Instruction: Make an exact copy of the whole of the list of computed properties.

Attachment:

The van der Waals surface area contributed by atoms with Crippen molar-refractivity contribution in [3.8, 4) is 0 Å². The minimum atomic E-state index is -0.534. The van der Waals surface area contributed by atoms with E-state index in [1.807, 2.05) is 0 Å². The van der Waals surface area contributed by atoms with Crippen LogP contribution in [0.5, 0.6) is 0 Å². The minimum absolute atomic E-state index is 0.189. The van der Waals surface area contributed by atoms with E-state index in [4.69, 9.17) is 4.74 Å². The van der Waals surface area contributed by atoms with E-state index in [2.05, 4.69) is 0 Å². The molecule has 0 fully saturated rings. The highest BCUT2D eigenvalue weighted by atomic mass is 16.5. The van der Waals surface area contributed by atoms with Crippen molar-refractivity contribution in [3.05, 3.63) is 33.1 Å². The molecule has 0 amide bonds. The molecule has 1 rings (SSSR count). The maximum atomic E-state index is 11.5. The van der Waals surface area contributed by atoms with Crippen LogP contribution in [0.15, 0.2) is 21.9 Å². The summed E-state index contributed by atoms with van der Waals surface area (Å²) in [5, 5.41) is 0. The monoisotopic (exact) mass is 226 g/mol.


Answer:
The van der Waals surface area contributed by atoms with Crippen molar-refractivity contribution in [3.8, 4) is 0 Å². The minimum atomic E-state index is -0.534. The van der Waals surface area contributed by atoms with E-state index in [1.807, 2.05) is 0 Å². The van der Waals surface area contributed by atoms with Crippen LogP contribution in [0.5, 0.6) is 0 Å². The minimum absolute atomic E-state index is 0.189. The van der Waals surface area contributed by atoms with E-state index in [4.69, 9.17) is 4.74 Å². The van der Waals surface area contributed by atoms with E-state index in [2.05, 4.69) is 0 Å². The molecule has 0 fully saturated rings. The highest BCUT2D eigenvalue weighted by atomic mass is 16.5. The van der Waals surface area contributed by atoms with Crippen molar-refractivity contribution in [3.05, 3.63) is 33.1 Å². The molecule has 0 amide bonds. The molecule has 1 rings (SSSR count). The maximum atomic E-state index is 11.5. The van der Waals surface area contributed by atoms with Crippen LogP contribution in [0.15, 0.2) is 21.9 Å². The summed E-state index contributed by atoms with van der Waals surface area (Å²) in [5, 5.41) is 0. The monoisotopic (exact) mass is 226 g/mol.